by John Angus Martin
Island Caribs and French Settlers in Grenada, 1498-1763 details the history of the Island Caribs in Grenada, the British attempted settlement in 1609, and the 113 years of French settlement and colonization. These topics are analyzed and discussed in great detail, based on original research by the author from records at the Archives Nationales, Paris and elsewhere. It is the first in-depth study of the French in Grenada, as well as the first detailed look at the early modern history of Grenada and the Grenadines.
Chapter 1: “The Island Caribs of Grenada” examines the indigenous population, particularly the debates on their origin and reported cannibalism, some aspects of their culture, and the available data on their occupation of Grenada. Chapter 2: “Prologue to Settlement” looks at the conflicts of the 1500s and early 1600s between the Island Caribs and Europeans, particularly the Spanish. Chapter 3: “The 1609 British Attempt to Settle Grenada” chronicles the first European attempt to settle the island to establish a tobacco producing colony. Chapter 4: “French Settlement and Island Carib Resistance” looks at French plans to settle Grenada, the successful foothold gained by Governor du Parquet, and the Island Caribs’ attempt to thwart that invasion. Chapter 5: “Comte de Sérillac’s Colonial Misadventures” focuses on the failure of Governor de Sérillac to create his dream colony in Grenada. Chapter 6: “A Tenuously Held Colony” details Grenada from its administration under the French West India Company and struggles to defend itself against the Dutch, to colonial conflicts in the late 1600s, and the emergence of stability in the early 1700s. Chapter 7: “Peopling Grenada’s Slave Society” analyzes the available census data to illustrate the growth of the colony, as well as details of the various populations and their impact in shaping French Grenadian society. Chapter 8: “Production in Grenada’s Slave Society” utilizes census and other data to chart the development of export and subsistence agriculture. Chapter 9: “Plantation Society” details the overall development of the island, its place in the French Antilles, its infrastructure, society, defenses, and the colonial conflicts that threatened its development. Chapter 10: “An End and a Beginning” looks at the capture of the islands by the British and the beginning of their rule. Chapter 11: “… and the Grenadines” provides a history of the archipelago of small islands, particularly the largest Carriacou and Bequia, up to partition between Grenada and St. Vincent. Chapter 12: “Legacy of the Island Caribs” looks at the surviving memory of the Island Caribs. Appended are copious notes to the text, numerous tables of data analysis, lists/biographies of colonial administrators, a history of the Town of Fort Royal, and synopsizes of the parishes/districts. It is illustrated with black and white historical drawings and maps.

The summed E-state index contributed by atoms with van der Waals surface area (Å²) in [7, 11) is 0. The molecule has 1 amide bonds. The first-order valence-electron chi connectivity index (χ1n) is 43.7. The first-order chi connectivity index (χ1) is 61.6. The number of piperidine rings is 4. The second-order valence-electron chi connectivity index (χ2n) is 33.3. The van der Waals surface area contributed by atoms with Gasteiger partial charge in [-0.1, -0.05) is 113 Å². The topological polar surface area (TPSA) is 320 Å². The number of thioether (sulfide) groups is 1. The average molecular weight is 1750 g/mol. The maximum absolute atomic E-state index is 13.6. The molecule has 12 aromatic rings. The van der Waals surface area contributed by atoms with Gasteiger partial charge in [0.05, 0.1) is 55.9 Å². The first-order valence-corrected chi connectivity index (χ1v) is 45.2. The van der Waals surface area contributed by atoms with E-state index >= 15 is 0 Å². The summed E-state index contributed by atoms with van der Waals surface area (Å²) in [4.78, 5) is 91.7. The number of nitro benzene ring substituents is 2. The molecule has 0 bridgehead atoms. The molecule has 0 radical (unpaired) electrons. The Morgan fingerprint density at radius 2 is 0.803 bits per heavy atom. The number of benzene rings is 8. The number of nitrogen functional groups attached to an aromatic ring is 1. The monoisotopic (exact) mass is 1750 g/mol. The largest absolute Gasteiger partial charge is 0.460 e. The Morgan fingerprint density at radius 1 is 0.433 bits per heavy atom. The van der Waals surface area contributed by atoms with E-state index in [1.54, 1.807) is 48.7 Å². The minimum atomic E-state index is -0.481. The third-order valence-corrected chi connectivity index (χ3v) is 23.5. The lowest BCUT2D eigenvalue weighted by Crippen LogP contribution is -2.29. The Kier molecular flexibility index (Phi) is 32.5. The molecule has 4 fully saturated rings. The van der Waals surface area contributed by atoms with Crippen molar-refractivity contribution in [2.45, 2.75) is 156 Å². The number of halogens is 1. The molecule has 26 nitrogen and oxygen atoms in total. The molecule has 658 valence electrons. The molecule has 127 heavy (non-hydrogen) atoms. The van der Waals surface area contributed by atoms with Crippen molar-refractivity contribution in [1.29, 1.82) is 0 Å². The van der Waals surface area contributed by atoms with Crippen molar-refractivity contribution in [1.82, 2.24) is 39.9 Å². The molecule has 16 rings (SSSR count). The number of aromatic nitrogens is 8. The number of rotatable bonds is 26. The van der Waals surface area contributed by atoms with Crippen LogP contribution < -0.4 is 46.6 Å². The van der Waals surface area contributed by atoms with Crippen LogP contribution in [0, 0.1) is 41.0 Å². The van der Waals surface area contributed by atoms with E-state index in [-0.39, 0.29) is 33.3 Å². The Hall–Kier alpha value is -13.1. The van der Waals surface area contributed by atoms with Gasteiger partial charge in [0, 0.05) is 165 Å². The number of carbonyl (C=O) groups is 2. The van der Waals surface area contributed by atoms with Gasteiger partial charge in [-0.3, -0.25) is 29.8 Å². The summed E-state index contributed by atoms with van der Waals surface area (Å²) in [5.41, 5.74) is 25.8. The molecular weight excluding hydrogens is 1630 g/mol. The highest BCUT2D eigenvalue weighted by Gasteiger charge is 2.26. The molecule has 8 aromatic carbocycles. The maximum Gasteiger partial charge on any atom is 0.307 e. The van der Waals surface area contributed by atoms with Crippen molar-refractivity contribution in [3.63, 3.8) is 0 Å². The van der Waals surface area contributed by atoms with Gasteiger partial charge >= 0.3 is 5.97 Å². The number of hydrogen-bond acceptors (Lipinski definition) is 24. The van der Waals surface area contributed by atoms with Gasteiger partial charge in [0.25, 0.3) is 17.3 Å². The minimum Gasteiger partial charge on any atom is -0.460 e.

John Angus Martin is responsible for establishing The Grenada National Museum Press (tGNMP), part of the educational program experience the GNM has set out to foster an understanding and interest in the heritage of the people of Grenada. Island Caribs and French Settlers will be Martin’s first book published by tGNMP; his previous book A-Z of Grenada Heritage was published in 2007 by Macmillan Caribbean.
Copies of Island Caribs and French Settlers in Grenada will be available at the Grenada National Museum (473-440-3725) and Art & Soul bookstore (473-439-3450) at Spiceland Mall, Grand Anse, or online at CreateSpace, Amazon.com, Amazon.co.uk, etc.
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